Sunday, 12 December 2010

A Long and Winding Road Taken and One Still to Travel

Last week was characterised by performance, a brief encounter with a youthful experience and the challenge of intellectual debate. Monday was a day full of meetings, some of which were difficult and had outcomes that some would not have wanted to hear.

The day ended with an open meeting at which, colleagues and external partners could attend to hear some wonderful examples of research and innovation from across the University being presented. Despite the cold, it was -6 outside, there were over 60 people in attendance. The only down side to the event (at least for me) was the showing, yet again, of the University Research DVD – I still find it slightly disconcerting to see a 15 foot high projection of myself describing the research we do.  

Tuesday started with yet more meetings and then I had the chance to present a report on the outcomes of the recent REF Impact Pilots to the Units of Assessment Advisors. I think the sheer amount of work required to get us prepared came as a surprise to many of the participants. It was however, a very productive meeting and raised a number of issues that we will have to come back to. At lunch time, I had my last Editorial meeting with my Nurse Education in Practice colleagues. After four years of involvement on the editorial board, I am leaving the Board. I will retain an International Advisor role, so will still be able to influence the direction of what is one of the best international nurse education journals. Thanks Karen for the opportunity.

The day ended with the latest in the Professorial College presentations. This sessions talk was given by Sharon Rushton on Place, Text and Memory. Sharon made a superb bid for having this work recognised as the 7th University wide theme. The fact that she mentioned our School in her presentation was very generous and perhaps reflects where the relationship between our respective Schools has got to. I think a great future of productive collaboration is assured.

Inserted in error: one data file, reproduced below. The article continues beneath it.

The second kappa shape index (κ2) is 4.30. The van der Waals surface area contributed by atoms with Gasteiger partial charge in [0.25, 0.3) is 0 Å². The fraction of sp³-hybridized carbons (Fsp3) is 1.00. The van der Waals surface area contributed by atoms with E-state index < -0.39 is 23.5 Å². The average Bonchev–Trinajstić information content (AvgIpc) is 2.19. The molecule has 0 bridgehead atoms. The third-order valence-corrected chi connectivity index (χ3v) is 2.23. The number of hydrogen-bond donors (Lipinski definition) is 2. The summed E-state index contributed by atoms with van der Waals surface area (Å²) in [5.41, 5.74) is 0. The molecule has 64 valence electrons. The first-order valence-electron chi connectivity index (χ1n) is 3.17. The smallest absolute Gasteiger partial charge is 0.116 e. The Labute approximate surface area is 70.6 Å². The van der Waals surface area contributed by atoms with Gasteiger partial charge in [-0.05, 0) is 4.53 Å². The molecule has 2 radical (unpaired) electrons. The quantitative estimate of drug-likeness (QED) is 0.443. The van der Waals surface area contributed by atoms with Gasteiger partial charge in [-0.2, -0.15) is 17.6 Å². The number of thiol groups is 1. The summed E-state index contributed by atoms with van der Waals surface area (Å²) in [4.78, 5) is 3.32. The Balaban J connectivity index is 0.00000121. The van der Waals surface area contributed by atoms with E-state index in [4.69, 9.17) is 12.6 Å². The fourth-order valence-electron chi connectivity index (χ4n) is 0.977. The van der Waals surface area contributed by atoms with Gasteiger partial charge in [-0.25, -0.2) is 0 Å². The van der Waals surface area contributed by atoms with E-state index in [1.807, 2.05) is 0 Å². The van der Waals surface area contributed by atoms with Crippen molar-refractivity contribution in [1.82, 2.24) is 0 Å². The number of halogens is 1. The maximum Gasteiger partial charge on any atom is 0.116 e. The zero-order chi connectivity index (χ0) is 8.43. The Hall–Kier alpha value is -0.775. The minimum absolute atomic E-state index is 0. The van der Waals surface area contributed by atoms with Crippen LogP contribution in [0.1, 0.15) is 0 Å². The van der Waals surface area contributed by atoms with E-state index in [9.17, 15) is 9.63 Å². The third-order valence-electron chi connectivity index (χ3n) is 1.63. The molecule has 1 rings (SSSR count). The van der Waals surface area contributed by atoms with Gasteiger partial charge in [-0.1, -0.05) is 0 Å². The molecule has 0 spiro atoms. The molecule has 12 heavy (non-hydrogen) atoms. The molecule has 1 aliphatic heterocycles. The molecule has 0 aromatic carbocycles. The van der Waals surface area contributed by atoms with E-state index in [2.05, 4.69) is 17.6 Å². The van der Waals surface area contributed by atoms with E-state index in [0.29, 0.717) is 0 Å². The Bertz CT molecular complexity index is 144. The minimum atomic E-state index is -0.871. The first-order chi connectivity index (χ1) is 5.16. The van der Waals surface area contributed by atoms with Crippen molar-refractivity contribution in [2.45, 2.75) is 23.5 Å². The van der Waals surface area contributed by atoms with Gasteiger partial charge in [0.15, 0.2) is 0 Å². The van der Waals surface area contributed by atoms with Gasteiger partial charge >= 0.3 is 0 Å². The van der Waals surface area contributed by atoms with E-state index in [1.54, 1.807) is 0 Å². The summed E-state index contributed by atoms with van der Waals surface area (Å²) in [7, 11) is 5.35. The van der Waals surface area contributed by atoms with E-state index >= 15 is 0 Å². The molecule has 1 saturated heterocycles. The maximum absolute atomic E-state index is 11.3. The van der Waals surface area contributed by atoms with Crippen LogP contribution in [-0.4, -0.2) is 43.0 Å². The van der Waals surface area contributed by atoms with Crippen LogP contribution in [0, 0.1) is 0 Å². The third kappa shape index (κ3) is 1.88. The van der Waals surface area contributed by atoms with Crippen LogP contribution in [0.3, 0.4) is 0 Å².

Wednesday started with a meeting with the Schools Students Union Sabbatical Officer Caroline – always a pleasure, this meeting was particular good – Caroline has such a refreshingly grounded view of the world – we did however talk about the march planned for that afternoon in opposition to the proposed increase in annual students fees. Unlike the demonstrations in London, the march in Manchester was trouble free.

Our celebration of five years of service user and carer involvement in the work of the School followed. It was great, a real family celebration, and thanks to  Martin (VC) and Neil (NHS North  West) for coming and supporting our work.

Senate followed, and the VC mentioned the celebration in his verbal report. It was some welcome recognition of the work many colleagues have put into developing these relationships over such a long period of time. I spent the remaining few hours with my mentor and by 22.30 on Wednesday I had clocked up 40 hours work (and that was just the time spent being at the University).

Thursday was spent catching up on my writing, and despite the email interference, it was still possible to get some work done. A draft of a paper with Mikko et al revised and sent off, a 3rd draft paper with Sue and Joanne, revised and prepared, ready to send off to the publishers, which looked at the ethics of mental health nursing, and a quick look at a draft paper with colleagues from Ireland, Richard and Liam.